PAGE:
19 October 2011

Git as Menograph


In Mar. 2010, Matz came and talked at MWRC.

The awesome talk focused around Ruby as a great invention that makes it possible for programmers to bring a new world into being that could only be imagined before.

He made reference to the inventor in Hugo Gernsback's book: Ralph 124c 41 +.  The name was a play on words "One to foresee for one", with "+" being reserved for the 10 or so greatest inventors currently living.

Although Matz's reference could be interpreted as prideful, anyone who has ever had anything to do with him would correct you -- he is a very humble programmer who does awesome stuff.

Because I wanted to understand Matz's reference very thoroughly, I went and read the book.  I was able to appreciate the scope of Matz's talk much more clearly after having read about Ralph, the great inventor.

Menograph, the invention

One thing that Ralph invented was a Menograph.  It was a mind-recording device, operated by pressing a button that started a mind wave recorder and operated a scroll of fabric on which the waves were traced in ink, similar to an old-style seismograph.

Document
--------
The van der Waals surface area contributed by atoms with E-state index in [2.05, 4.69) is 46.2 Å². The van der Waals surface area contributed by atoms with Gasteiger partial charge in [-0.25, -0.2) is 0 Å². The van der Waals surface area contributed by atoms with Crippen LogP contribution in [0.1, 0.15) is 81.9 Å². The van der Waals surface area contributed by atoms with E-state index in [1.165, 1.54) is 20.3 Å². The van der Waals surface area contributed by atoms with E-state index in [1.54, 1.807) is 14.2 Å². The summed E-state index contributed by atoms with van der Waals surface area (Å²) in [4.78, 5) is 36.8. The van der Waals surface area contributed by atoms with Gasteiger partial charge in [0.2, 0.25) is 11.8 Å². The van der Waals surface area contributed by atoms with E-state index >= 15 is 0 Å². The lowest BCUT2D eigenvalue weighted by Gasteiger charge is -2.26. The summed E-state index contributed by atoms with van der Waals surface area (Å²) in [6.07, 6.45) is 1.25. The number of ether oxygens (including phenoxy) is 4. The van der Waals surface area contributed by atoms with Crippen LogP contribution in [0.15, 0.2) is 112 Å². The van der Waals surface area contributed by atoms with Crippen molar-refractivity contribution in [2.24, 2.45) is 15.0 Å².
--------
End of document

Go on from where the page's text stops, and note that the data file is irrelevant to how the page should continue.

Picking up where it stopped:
The Menograph was one of Ralph 124C 41 +'s earliest inventions, and entirely superseded the pen and pencil.  It was only necessary to press the button when an idea was to be recorded and to release the button when one merely reflected and did not wish the thought-words recorded.

Those thoughts could then be replayed again verbatim by any person by use of a device called a Hypnobioscope.

After reading an account of Ralph using this invention, which is more detailed than I am able to reproduce here, I had a vague sense that I had experienced a similar feeling before while programming.

Git as Menograph

After thinking about it for a while, I realized that how Ralph used his Menograph is how I use git.

While coding, I work on stuff, then I record commits into git.  Then I work on stuff some more, then record commits.

Then I take passes back over what I've recorded and get rid of the bad stuff and keep the good stuff.  Then I push it out to the team.  Sometimes, a pair or triple on the team do this as a group exercise, working history over a few time until it won't break the world.

The parallel to git was eye-opening.  In fact, after having noticed this behavior in myself, and seeing the behavior tendency grow over time, I'd say that git encourages multi-pass thinking styles.

P.S.  If you care at all about Ruby, listen to Matz's talk.  Some of the future stuff he was talking about is already in Ruby 1.9.2.  NOTE: I'm on linux, and I had to use the flash player to get the video to show.

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